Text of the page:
Pfizer is soliciting offers for its unit that sells over-the-counter products like Advil and Robitussin. Photo: Mark Lennihan / AP

Drug giant Pfizer is opening the process for a possible sale of its consumer health business, which makes over-the-counter products like Advil, ChapStick, Nexium and Robitussin. Wall Street analysts predict Pfizer could get around $15 billion for the business, which had global revenue of $3.4 billion in 2016.

Between the lines: Over-the-counter brands are profitable, but Pfizer wants to steer more of its business into the much higher margins of prescription drugs, an area where it has had few breakthrough therapies lately. Pfizer also has two valuable drug patents expiring soon (Viagra and Lyrica), which means the company could buy a biotech firm with money it gets from a sale.

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Ford names James Farley as new CEO amid ongoing turnaround effort

James Hackett, left, is retiring as Ford CEO. Jim Farley, right, takes over Oct. 1. Photo: Ford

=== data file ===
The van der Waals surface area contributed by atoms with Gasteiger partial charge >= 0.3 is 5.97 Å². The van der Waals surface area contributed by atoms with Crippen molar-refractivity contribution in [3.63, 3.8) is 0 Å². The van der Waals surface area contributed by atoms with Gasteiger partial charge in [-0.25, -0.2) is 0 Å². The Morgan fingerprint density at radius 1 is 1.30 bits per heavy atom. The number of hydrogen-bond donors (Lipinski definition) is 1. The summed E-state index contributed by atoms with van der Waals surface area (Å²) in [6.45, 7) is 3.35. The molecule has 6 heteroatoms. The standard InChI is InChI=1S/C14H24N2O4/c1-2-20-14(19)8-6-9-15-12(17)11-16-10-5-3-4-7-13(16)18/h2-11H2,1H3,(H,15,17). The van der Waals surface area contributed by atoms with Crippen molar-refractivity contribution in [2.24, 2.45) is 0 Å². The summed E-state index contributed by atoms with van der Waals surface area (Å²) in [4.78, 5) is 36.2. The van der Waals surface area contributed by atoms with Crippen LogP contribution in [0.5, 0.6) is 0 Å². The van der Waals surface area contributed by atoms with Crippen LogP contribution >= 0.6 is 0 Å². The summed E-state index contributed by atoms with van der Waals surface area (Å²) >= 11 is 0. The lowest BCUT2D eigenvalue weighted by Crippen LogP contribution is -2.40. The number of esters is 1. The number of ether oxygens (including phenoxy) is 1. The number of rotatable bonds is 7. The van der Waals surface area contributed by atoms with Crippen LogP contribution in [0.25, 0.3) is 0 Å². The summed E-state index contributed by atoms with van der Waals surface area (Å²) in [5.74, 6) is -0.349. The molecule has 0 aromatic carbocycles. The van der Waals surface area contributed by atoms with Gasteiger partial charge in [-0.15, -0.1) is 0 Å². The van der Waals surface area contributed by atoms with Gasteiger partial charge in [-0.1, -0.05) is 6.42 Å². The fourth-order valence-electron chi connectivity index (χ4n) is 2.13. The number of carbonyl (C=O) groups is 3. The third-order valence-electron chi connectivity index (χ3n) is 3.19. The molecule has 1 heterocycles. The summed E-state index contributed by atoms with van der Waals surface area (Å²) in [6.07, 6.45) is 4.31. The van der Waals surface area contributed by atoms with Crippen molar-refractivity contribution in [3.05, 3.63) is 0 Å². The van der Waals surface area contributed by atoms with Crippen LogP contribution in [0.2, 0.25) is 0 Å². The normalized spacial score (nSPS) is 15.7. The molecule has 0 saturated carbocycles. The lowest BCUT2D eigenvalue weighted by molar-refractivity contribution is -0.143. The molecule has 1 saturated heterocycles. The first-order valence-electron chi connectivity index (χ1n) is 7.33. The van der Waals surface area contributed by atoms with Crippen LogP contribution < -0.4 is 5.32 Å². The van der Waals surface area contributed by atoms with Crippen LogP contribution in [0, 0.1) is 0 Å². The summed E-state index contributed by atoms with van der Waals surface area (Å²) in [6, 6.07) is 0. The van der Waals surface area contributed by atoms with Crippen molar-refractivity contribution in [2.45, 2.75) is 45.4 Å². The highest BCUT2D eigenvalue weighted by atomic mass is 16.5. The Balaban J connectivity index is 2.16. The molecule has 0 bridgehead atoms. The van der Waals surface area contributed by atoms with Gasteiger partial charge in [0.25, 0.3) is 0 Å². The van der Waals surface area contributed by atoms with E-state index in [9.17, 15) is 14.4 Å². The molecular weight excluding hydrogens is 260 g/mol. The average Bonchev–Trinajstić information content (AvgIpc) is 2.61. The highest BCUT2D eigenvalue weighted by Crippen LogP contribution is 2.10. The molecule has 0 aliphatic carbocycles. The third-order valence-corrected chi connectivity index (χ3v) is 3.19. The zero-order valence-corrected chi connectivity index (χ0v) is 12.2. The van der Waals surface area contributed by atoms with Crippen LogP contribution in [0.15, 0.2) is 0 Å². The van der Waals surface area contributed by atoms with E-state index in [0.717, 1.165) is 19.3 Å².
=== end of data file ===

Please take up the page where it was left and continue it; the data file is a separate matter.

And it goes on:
Ford announced Tuesday that James Farley will take over as its next CEO, replacing James Hackett, 65, who is retiring after three years in the job.

Why it matters: It leaves Farley to complete the company's ongoing turnaround effort. The transition will be that much harder as the industry tries to navigate the coronavirus-induced economic slowdown which shuttered Ford plants for two months on the eve of some of its most important vehicle launches.

Updated 2 hours ago - Politics & Policy

Watch the full "Axios on HBO" interview with President Trump

In this episode of “Axios on HBO”, President Trump discusses his handling of the coronavirus pandemic, the upcoming election and much more with National Political Correspondent Jonathan Swan.

The interview was filmed on Tuesday, July 28 and aired Monday, Aug. 3 on HBO.

Mergers and acquisitions make a comeback

Illustration: Sarah Grillo/Axios

A slew of high-profile headlines led by Microsoft's expected acquisition of social media video app TikTok helped bring the Nasdaq to another record high on Monday.

Why it matters: The mergers-and-acquisitions market looks like it's bouncing back, joining the revived credit and equity markets as well as the market for new public companies through IPOs and special purpose acquisition companies (SPACs).